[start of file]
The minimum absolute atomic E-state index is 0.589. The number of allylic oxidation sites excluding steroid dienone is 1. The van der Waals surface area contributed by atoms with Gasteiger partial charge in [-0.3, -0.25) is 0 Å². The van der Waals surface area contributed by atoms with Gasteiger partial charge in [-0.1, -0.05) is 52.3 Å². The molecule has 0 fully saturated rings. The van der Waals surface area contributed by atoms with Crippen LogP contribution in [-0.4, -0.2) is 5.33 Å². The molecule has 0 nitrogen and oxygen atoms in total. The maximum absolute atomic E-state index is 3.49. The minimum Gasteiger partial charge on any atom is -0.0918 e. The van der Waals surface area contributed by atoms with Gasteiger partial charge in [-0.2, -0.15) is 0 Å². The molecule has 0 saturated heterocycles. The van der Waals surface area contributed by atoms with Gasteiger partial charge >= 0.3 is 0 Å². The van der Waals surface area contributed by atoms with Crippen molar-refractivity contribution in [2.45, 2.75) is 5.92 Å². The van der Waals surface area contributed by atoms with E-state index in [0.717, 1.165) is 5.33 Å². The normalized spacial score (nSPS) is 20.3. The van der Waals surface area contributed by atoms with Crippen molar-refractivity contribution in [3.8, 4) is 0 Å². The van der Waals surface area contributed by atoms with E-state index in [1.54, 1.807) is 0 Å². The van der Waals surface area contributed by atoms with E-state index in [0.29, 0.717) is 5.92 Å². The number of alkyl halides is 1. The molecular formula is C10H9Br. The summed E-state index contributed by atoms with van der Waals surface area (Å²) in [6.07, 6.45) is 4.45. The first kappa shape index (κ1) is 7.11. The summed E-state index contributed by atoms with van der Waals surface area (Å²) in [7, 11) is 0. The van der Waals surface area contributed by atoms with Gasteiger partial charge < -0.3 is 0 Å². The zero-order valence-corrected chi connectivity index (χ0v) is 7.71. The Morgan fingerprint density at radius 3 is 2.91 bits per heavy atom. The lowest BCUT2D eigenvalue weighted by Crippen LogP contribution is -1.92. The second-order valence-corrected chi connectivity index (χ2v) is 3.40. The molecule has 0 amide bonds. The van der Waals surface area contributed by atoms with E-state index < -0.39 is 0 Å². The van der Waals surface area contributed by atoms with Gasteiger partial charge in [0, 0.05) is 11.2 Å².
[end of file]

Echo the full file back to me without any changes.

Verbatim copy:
The minimum absolute atomic E-state index is 0.589. The number of allylic oxidation sites excluding steroid dienone is 1. The van der Waals surface area contributed by atoms with Gasteiger partial charge in [-0.3, -0.25) is 0 Å². The van der Waals surface area contributed by atoms with Gasteiger partial charge in [-0.1, -0.05) is 52.3 Å². The molecule has 0 fully saturated rings. The van der Waals surface area contributed by atoms with Crippen LogP contribution in [-0.4, -0.2) is 5.33 Å². The molecule has 0 nitrogen and oxygen atoms in total. The maximum absolute atomic E-state index is 3.49. The minimum Gasteiger partial charge on any atom is -0.0918 e. The van der Waals surface area contributed by atoms with Gasteiger partial charge in [-0.2, -0.15) is 0 Å². The molecule has 0 saturated heterocycles. The van der Waals surface area contributed by atoms with Gasteiger partial charge >= 0.3 is 0 Å². The van der Waals surface area contributed by atoms with Crippen molar-refractivity contribution in [2.45, 2.75) is 5.92 Å². The van der Waals surface area contributed by atoms with E-state index in [0.717, 1.165) is 5.33 Å². The normalized spacial score (nSPS) is 20.3. The van der Waals surface area contributed by atoms with Crippen molar-refractivity contribution in [3.8, 4) is 0 Å². The van der Waals surface area contributed by atoms with E-state index in [1.54, 1.807) is 0 Å². The van der Waals surface area contributed by atoms with E-state index in [0.29, 0.717) is 5.92 Å². The number of alkyl halides is 1. The molecular formula is C10H9Br. The summed E-state index contributed by atoms with van der Waals surface area (Å²) in [6.07, 6.45) is 4.45. The first kappa shape index (κ1) is 7.11. The summed E-state index contributed by atoms with van der Waals surface area (Å²) in [7, 11) is 0. The van der Waals surface area contributed by atoms with Gasteiger partial charge < -0.3 is 0 Å². The zero-order valence-corrected chi connectivity index (χ0v) is 7.71. The Morgan fingerprint density at radius 3 is 2.91 bits per heavy atom. The lowest BCUT2D eigenvalue weighted by Crippen LogP contribution is -1.92. The second-order valence-corrected chi connectivity index (χ2v) is 3.40. The molecule has 0 amide bonds. The van der Waals surface area contributed by atoms with E-state index < -0.39 is 0 Å². The van der Waals surface area contributed by atoms with Gasteiger partial charge in [0, 0.05) is 11.2 Å².